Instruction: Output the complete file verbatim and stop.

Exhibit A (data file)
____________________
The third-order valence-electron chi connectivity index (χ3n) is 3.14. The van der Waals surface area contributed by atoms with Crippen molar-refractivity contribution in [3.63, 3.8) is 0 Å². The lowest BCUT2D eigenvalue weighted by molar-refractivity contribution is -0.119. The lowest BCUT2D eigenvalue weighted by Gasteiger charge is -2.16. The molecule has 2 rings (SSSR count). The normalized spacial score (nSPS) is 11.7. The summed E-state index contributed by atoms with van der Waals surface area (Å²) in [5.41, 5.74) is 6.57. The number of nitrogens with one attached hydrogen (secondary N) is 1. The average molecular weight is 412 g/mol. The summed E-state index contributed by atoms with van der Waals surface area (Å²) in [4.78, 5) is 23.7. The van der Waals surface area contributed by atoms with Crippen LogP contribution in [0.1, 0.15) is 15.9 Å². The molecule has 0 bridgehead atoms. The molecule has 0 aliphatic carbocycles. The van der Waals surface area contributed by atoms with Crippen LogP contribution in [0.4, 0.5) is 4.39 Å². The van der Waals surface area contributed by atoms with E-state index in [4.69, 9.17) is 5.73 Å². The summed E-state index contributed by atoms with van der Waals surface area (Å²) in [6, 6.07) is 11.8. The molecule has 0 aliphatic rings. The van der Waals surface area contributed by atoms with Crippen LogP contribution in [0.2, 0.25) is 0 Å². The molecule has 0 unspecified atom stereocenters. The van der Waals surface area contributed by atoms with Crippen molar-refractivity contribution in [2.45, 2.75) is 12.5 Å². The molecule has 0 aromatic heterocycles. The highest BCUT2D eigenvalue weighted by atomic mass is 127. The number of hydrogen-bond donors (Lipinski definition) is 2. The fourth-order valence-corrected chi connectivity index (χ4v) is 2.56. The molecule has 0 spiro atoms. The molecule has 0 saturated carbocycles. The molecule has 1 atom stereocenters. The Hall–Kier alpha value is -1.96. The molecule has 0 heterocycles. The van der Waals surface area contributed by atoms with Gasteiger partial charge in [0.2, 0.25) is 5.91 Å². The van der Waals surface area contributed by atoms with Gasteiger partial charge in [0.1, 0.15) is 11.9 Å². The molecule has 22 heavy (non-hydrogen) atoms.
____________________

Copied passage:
The third-order valence-electron chi connectivity index (χ3n) is 3.14. The van der Waals surface area contributed by atoms with Crippen molar-refractivity contribution in [3.63, 3.8) is 0 Å². The lowest BCUT2D eigenvalue weighted by molar-refractivity contribution is -0.119. The lowest BCUT2D eigenvalue weighted by Gasteiger charge is -2.16. The molecule has 2 rings (SSSR count). The normalized spacial score (nSPS) is 11.7. The summed E-state index contributed by atoms with van der Waals surface area (Å²) in [5.41, 5.74) is 6.57. The number of nitrogens with one attached hydrogen (secondary N) is 1. The average molecular weight is 412 g/mol. The summed E-state index contributed by atoms with van der Waals surface area (Å²) in [4.78, 5) is 23.7. The van der Waals surface area contributed by atoms with Crippen LogP contribution in [0.1, 0.15) is 15.9 Å². The molecule has 0 bridgehead atoms. The molecule has 0 aliphatic carbocycles. The van der Waals surface area contributed by atoms with Crippen LogP contribution in [0.4, 0.5) is 4.39 Å². The van der Waals surface area contributed by atoms with E-state index in [4.69, 9.17) is 5.73 Å². The summed E-state index contributed by atoms with van der Waals surface area (Å²) in [6, 6.07) is 11.8. The molecule has 0 aliphatic rings. The van der Waals surface area contributed by atoms with Crippen LogP contribution in [0.2, 0.25) is 0 Å². The molecule has 0 unspecified atom stereocenters. The van der Waals surface area contributed by atoms with Crippen molar-refractivity contribution in [2.45, 2.75) is 12.5 Å². The molecule has 0 aromatic heterocycles. The highest BCUT2D eigenvalue weighted by atomic mass is 127. The number of hydrogen-bond donors (Lipinski definition) is 2. The fourth-order valence-corrected chi connectivity index (χ4v) is 2.56. The molecule has 0 spiro atoms. The molecule has 0 saturated carbocycles. The molecule has 1 atom stereocenters. The Hall–Kier alpha value is -1.96. The molecule has 0 heterocycles. The van der Waals surface area contributed by atoms with Gasteiger partial charge in [0.2, 0.25) is 5.91 Å². The van der Waals surface area contributed by atoms with Gasteiger partial charge in [0.1, 0.15) is 11.9 Å². The molecule has 22 heavy (non-hydrogen) atoms.